It’s been a historic summer for the mortgage lending and real estate industry at large. The pandemic’s economic and social impact was felt acutely by real estate professionals who were responsible for delivering essential services such as closings (which were traditionally handled in-person) while protecting the health and safety of all transaction participants.
Many of this summer’s mortgage trends are shaping the industry’s movement toward digital adoption. Will COVID-19 ultimately be the igniting force that pushes the mortgage industry into a new digital paradigm?
Historic refinance volume reveals the need for scalable solutions
Over the past few months, mortgage lenders have faced a deluge of refinances. Each month, new reports of record-low interest rates surfaced and for the first time ever, average rates on 30-year home loans dipped below 3 percent. These reports encouraged homeowners to leverage refinancing options to save on their monthly mortgage payments.
Mortgage lenders are undoubtedly overwhelmed by the influx of refinancing applications. There are simply not enough employees in most scenarios to handle the demand for refinances, even with people switching from origination to servicer roles. This is because on top of managing refinance swells, those in origination roles are also being reshuffled to handle loss mitigation assistance and loan modifications from forbearance.
The resounding question is how to handle record volume while maintaining customer service—not to mention preventing employee burnout. A few trends have emerged:
- Some lenders are outsourcing operations.
- Many larger servicers are hiring new employees to fill the gaps.
- Many lenders are investing more heavily in automation and systems to create efficiencies.
Overall, it’s largely uncertain how long the refinance volume influx will persist. The GSEs recently initiated a new fee of 0.5% on every refinance loan starting September 1, 2020. This added cost may detract future refinance action among homeowners. Additionally, recent reports indicate a drop in refinances after interest rates increased to their highest levels in two weeks.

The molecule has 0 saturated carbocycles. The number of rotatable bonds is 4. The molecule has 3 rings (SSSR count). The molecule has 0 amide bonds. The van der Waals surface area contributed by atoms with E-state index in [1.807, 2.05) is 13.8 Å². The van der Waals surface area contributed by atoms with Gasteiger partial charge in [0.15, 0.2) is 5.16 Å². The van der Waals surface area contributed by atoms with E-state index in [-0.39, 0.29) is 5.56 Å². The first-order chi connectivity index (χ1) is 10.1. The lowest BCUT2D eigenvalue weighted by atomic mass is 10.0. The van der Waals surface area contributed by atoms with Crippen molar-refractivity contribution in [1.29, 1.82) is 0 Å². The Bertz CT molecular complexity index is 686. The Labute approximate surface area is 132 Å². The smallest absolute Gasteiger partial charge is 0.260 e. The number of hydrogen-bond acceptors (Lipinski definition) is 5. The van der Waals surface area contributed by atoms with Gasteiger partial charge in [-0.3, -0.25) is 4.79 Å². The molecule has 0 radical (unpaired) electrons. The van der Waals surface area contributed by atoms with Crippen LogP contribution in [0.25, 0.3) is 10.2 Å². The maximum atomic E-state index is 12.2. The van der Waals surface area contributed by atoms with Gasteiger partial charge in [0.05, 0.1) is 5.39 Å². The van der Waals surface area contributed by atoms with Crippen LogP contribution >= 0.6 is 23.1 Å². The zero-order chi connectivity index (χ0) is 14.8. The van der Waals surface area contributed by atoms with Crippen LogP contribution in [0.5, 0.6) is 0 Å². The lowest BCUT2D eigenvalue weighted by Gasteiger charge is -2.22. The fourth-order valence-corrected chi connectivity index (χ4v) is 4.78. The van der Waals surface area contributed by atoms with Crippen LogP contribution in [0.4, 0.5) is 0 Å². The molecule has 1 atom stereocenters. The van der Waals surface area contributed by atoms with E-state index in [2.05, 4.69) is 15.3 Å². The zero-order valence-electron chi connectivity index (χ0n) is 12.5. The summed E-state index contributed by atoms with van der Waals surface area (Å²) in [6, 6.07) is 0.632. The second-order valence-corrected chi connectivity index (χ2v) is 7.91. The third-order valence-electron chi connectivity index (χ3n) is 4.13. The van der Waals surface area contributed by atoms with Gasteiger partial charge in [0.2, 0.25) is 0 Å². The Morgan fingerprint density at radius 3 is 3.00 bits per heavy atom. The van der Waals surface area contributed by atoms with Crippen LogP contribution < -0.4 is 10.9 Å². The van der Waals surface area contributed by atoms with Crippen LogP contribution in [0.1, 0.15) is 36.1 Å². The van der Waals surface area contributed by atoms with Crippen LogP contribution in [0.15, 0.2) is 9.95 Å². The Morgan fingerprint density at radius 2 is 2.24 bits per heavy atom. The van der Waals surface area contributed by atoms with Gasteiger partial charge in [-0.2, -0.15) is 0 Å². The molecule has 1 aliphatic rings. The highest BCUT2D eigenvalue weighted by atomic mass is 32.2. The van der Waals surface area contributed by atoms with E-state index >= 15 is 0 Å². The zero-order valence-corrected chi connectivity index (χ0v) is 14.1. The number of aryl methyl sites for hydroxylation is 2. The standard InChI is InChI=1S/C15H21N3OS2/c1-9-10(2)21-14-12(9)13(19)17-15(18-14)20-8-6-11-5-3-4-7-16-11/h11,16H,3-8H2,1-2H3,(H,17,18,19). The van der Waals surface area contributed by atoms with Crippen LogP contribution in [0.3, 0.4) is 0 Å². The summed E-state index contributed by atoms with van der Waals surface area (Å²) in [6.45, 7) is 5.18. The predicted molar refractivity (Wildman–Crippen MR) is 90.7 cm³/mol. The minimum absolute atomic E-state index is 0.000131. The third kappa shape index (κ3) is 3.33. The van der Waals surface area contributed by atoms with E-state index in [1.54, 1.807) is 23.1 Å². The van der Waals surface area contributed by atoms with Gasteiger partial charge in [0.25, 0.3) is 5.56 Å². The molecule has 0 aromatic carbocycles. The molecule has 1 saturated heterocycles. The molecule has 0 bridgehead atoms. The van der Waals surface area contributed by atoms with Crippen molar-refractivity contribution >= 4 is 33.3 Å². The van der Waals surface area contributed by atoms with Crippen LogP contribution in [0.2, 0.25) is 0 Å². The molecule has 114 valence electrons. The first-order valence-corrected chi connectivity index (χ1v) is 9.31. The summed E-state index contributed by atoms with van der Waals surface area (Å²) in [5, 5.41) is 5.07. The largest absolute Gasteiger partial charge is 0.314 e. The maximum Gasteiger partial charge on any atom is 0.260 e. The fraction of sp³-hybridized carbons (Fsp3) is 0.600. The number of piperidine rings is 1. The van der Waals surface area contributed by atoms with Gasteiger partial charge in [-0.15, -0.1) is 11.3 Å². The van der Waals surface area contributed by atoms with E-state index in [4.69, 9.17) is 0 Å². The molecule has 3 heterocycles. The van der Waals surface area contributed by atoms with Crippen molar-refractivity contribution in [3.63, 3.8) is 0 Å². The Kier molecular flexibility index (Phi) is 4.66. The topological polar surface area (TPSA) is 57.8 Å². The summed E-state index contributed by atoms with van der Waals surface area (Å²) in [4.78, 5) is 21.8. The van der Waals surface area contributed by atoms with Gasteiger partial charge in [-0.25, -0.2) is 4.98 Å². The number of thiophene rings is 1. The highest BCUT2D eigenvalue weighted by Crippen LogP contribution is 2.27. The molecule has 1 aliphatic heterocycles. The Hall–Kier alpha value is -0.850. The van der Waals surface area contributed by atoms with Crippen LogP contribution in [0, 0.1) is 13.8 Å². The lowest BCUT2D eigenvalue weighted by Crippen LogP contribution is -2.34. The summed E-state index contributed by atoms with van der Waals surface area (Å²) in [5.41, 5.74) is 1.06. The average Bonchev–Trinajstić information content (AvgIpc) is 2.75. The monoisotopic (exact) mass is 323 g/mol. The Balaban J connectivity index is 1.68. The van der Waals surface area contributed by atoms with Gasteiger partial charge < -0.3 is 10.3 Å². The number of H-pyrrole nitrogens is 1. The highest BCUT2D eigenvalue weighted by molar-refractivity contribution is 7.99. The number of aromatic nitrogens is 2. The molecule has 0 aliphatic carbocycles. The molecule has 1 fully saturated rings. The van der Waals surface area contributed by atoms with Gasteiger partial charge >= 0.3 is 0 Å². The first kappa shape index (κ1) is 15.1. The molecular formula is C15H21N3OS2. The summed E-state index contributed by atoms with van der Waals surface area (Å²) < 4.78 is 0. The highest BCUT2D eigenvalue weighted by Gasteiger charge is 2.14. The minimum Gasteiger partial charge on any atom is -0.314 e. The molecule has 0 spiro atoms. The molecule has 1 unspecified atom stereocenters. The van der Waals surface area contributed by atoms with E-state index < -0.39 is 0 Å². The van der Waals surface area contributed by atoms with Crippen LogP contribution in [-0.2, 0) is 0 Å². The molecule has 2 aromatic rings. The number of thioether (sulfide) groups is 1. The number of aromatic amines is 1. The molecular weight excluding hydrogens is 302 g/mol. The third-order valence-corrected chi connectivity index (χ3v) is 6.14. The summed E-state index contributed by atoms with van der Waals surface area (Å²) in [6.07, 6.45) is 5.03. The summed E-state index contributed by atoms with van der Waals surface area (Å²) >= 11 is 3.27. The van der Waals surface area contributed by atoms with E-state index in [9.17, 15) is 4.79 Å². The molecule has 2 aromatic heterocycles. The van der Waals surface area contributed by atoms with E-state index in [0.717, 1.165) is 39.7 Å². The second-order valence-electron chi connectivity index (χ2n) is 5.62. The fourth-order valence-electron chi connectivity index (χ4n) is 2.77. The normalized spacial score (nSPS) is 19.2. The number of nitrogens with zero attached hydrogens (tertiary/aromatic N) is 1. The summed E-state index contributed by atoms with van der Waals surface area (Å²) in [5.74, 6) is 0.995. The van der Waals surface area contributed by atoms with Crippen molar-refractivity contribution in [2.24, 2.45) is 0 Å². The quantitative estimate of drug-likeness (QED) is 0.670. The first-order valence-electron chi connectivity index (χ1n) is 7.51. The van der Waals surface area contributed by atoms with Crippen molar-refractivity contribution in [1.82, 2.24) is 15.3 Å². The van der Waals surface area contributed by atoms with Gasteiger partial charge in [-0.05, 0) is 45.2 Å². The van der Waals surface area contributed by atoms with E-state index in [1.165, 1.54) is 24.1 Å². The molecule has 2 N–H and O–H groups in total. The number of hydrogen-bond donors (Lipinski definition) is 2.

The unpredictable fluctuations in refinancing volume point to the necessity of automated solutions that can scale up and down. During a recent HousingWire webinar, Tom Knapp, CIO of Waterstone Mortgage, discussed how his company has managed the shifting volume. “We’re being very purposeful in how we address staffing. We believe that the use of technology in the appropriate places will be needed. COVID-19 has helped us identify areas in the company where we are not as nimble as we want to be and where technology can help us in the future.”
AI and other digital tools are a necessity in the wake of government forbearance programs
As of August 10, close to 4 million mortgages were in forbearance. That number represents 7.4% of all active mortgages. While many reports indicate that forbearance rates are decreasing, there are a growing number of homeowners requesting forbearance extensions.
Mortgage lenders are largely unequipped to handle the influx of loan modifications resulting from forbearances due to the same staff limitations previously mentioned; however, digital tools can help mortgage lenders prepare and maintain high levels of service.